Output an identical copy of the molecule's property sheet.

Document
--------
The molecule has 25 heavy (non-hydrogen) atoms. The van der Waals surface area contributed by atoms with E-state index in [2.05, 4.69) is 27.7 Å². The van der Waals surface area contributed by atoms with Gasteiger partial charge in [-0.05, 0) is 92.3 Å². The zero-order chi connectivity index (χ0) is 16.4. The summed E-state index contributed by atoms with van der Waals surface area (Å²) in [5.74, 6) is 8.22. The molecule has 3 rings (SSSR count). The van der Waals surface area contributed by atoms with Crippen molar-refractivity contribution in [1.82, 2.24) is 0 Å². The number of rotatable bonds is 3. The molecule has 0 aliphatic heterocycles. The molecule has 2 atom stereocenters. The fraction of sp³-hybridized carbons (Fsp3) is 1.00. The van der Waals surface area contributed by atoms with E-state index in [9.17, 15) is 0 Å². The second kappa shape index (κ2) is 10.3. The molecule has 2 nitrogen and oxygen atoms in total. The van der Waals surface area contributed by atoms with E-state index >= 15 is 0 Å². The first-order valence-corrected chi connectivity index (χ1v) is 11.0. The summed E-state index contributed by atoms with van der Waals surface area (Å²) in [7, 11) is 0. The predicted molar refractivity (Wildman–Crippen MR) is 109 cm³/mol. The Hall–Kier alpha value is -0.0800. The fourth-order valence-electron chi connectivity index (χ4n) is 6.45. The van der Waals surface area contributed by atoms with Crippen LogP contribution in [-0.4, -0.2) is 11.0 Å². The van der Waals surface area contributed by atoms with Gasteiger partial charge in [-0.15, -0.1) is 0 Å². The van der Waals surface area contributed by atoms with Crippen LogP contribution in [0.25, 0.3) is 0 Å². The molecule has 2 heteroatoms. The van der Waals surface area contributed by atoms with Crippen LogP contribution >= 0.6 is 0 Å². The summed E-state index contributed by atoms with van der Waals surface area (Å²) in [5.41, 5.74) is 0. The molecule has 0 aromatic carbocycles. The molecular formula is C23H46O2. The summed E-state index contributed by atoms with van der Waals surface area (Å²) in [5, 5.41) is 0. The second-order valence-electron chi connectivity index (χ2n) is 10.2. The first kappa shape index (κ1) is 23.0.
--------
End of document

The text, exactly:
The molecule has 25 heavy (non-hydrogen) atoms. The van der Waals surface area contributed by atoms with E-state index in [2.05, 4.69) is 27.7 Å². The van der Waals surface area contributed by atoms with Gasteiger partial charge in [-0.05, 0) is 92.3 Å². The zero-order chi connectivity index (χ0) is 16.4. The summed E-state index contributed by atoms with van der Waals surface area (Å²) in [5.74, 6) is 8.22. The molecule has 3 rings (SSSR count). The van der Waals surface area contributed by atoms with Crippen molar-refractivity contribution in [1.82, 2.24) is 0 Å². The number of rotatable bonds is 3. The molecule has 0 aliphatic heterocycles. The molecule has 2 atom stereocenters. The fraction of sp³-hybridized carbons (Fsp3) is 1.00. The van der Waals surface area contributed by atoms with E-state index in [9.17, 15) is 0 Å². The second kappa shape index (κ2) is 10.3. The molecule has 2 nitrogen and oxygen atoms in total. The van der Waals surface area contributed by atoms with E-state index >= 15 is 0 Å². The first-order valence-corrected chi connectivity index (χ1v) is 11.0. The summed E-state index contributed by atoms with van der Waals surface area (Å²) in [7, 11) is 0. The predicted molar refractivity (Wildman–Crippen MR) is 109 cm³/mol. The Hall–Kier alpha value is -0.0800. The fourth-order valence-electron chi connectivity index (χ4n) is 6.45. The van der Waals surface area contributed by atoms with Crippen LogP contribution in [-0.4, -0.2) is 11.0 Å². The van der Waals surface area contributed by atoms with Gasteiger partial charge in [-0.15, -0.1) is 0 Å². The van der Waals surface area contributed by atoms with Crippen LogP contribution in [0.25, 0.3) is 0 Å². The molecule has 2 heteroatoms. The van der Waals surface area contributed by atoms with Crippen LogP contribution >= 0.6 is 0 Å². The summed E-state index contributed by atoms with van der Waals surface area (Å²) in [5.41, 5.74) is 0. The molecule has 0 aromatic carbocycles. The molecular formula is C23H46O2. The summed E-state index contributed by atoms with van der Waals surface area (Å²) in [5, 5.41) is 0. The second-order valence-electron chi connectivity index (χ2n) is 10.2. The first kappa shape index (κ1) is 23.0.